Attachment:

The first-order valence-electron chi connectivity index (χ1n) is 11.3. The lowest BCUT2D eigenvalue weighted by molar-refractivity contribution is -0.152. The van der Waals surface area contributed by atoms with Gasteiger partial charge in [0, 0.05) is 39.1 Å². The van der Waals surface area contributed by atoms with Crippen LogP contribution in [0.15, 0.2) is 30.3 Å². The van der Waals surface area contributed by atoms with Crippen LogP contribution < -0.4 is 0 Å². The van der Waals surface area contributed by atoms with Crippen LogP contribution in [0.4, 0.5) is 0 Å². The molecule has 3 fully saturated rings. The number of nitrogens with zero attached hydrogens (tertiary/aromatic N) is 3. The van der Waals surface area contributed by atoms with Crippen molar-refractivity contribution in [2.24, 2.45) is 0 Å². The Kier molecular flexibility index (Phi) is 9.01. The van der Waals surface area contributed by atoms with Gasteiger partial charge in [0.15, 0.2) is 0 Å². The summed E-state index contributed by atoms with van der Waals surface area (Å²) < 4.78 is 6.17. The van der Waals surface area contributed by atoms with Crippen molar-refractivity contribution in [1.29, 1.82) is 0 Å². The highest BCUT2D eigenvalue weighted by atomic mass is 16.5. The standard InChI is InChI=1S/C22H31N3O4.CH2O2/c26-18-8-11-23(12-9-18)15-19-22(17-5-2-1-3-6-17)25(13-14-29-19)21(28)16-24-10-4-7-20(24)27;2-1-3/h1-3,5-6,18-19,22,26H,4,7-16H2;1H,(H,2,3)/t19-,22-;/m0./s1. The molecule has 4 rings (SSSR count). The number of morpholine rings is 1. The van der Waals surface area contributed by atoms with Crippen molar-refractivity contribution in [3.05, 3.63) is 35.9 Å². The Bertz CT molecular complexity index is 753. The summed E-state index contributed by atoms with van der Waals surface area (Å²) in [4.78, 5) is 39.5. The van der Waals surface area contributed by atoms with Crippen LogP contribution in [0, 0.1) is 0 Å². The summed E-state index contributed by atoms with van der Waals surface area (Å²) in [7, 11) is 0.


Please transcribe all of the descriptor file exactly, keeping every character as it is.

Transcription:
The first-order valence-electron chi connectivity index (χ1n) is 11.3. The lowest BCUT2D eigenvalue weighted by molar-refractivity contribution is -0.152. The van der Waals surface area contributed by atoms with Gasteiger partial charge in [0, 0.05) is 39.1 Å². The van der Waals surface area contributed by atoms with Crippen LogP contribution in [0.15, 0.2) is 30.3 Å². The van der Waals surface area contributed by atoms with Crippen LogP contribution < -0.4 is 0 Å². The van der Waals surface area contributed by atoms with Crippen LogP contribution in [0.4, 0.5) is 0 Å². The molecule has 3 fully saturated rings. The number of nitrogens with zero attached hydrogens (tertiary/aromatic N) is 3. The van der Waals surface area contributed by atoms with Crippen molar-refractivity contribution in [2.24, 2.45) is 0 Å². The Kier molecular flexibility index (Phi) is 9.01. The van der Waals surface area contributed by atoms with Gasteiger partial charge in [0.15, 0.2) is 0 Å². The summed E-state index contributed by atoms with van der Waals surface area (Å²) < 4.78 is 6.17. The van der Waals surface area contributed by atoms with Crippen molar-refractivity contribution in [1.29, 1.82) is 0 Å². The highest BCUT2D eigenvalue weighted by atomic mass is 16.5. The standard InChI is InChI=1S/C22H31N3O4.CH2O2/c26-18-8-11-23(12-9-18)15-19-22(17-5-2-1-3-6-17)25(13-14-29-19)21(28)16-24-10-4-7-20(24)27;2-1-3/h1-3,5-6,18-19,22,26H,4,7-16H2;1H,(H,2,3)/t19-,22-;/m0./s1. The molecule has 4 rings (SSSR count). The number of morpholine rings is 1. The van der Waals surface area contributed by atoms with Crippen molar-refractivity contribution in [3.05, 3.63) is 35.9 Å². The Bertz CT molecular complexity index is 753. The summed E-state index contributed by atoms with van der Waals surface area (Å²) in [4.78, 5) is 39.5. The van der Waals surface area contributed by atoms with Crippen LogP contribution in [0, 0.1) is 0 Å². The summed E-state index contributed by atoms with van der Waals surface area (Å²) in [7, 11) is 0.